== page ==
A machine invented by Mr. Erskine for raising water by means of a centrifugal force combined with the pressure of the atmosphere. This machine consists of a vertical tube resting upon a pivot, and having at top two horizontal hollow arms, near the extremity of each of which, but on opposite sides, is a valve opening outwards; whilst near the bottom of the vertical tube, and below the surface of the water to be raised, is a valve opening inwards. On the upper part of the arms are two holes, with screw-caps, and through these holes water is poured previous to setting the machine in motion; by which means the air is forced out of the machine, and the water supported in the tube by the foot-valve at the bottom. The holes in the arms being secured by their screw-caps, and a rapid rotatory motion being communicated to the tube, the water in the arms acquires a centrifugal force, opens the valves near the extremity of the arms, and flies out with a velocity nearly equal to that of the arms, discharging itself into a circular trough.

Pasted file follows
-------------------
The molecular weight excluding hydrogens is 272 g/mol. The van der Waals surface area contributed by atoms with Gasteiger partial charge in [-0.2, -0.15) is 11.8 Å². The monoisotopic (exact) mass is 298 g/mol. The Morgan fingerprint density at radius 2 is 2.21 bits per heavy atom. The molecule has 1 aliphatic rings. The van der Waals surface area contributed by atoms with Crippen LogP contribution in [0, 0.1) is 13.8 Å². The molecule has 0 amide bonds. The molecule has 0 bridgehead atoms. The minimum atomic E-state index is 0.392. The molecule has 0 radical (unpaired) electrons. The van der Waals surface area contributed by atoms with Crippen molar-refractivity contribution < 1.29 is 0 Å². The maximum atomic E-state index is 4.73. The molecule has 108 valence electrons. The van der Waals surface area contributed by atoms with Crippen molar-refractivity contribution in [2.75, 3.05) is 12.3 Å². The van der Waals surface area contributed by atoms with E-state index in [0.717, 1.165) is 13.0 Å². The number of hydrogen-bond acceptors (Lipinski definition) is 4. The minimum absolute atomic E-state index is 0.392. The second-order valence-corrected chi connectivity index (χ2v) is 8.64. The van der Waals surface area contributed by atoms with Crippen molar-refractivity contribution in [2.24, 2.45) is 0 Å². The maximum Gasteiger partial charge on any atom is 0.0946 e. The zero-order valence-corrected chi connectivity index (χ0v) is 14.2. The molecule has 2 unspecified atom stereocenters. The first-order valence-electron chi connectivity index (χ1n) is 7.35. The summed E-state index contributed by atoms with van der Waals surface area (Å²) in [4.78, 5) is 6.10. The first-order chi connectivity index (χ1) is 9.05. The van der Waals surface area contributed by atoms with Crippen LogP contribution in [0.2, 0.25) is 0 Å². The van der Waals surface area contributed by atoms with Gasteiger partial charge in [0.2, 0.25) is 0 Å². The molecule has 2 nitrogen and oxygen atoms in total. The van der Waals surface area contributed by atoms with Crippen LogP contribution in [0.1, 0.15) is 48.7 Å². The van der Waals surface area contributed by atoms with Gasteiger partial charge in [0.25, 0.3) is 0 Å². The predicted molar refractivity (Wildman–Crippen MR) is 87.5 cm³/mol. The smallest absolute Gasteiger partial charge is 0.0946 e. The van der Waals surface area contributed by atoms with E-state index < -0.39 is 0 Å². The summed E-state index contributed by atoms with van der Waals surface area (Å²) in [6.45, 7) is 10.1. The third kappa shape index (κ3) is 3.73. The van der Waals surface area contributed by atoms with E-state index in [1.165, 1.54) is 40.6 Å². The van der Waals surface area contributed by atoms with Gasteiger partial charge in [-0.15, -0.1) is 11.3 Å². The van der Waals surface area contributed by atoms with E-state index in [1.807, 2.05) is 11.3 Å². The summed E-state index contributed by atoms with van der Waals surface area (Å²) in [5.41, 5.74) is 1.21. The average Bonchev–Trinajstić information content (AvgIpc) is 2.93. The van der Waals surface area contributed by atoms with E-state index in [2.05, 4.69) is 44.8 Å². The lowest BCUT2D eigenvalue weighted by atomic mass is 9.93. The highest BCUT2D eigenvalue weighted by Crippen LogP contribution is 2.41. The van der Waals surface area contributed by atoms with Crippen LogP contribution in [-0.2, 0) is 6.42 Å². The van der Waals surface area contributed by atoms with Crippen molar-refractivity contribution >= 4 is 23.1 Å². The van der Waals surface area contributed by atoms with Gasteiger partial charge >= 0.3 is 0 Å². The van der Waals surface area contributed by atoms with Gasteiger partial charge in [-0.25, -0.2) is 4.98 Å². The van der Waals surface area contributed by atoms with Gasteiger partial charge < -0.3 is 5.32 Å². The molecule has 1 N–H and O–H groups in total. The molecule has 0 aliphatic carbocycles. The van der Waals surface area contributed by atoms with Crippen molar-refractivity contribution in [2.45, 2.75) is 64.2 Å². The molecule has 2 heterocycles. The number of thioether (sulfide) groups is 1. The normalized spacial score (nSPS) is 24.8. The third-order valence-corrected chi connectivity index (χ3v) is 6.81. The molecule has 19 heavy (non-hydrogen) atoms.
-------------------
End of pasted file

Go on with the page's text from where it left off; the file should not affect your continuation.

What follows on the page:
Although extremely ingenious and simple, this machine is not equal in effect to a well-made pump; and as the fluid is forced up the vertical tube into the arms by the pressure of the atmosphere, it is incapable of raising water to a height exceeding 33 feet.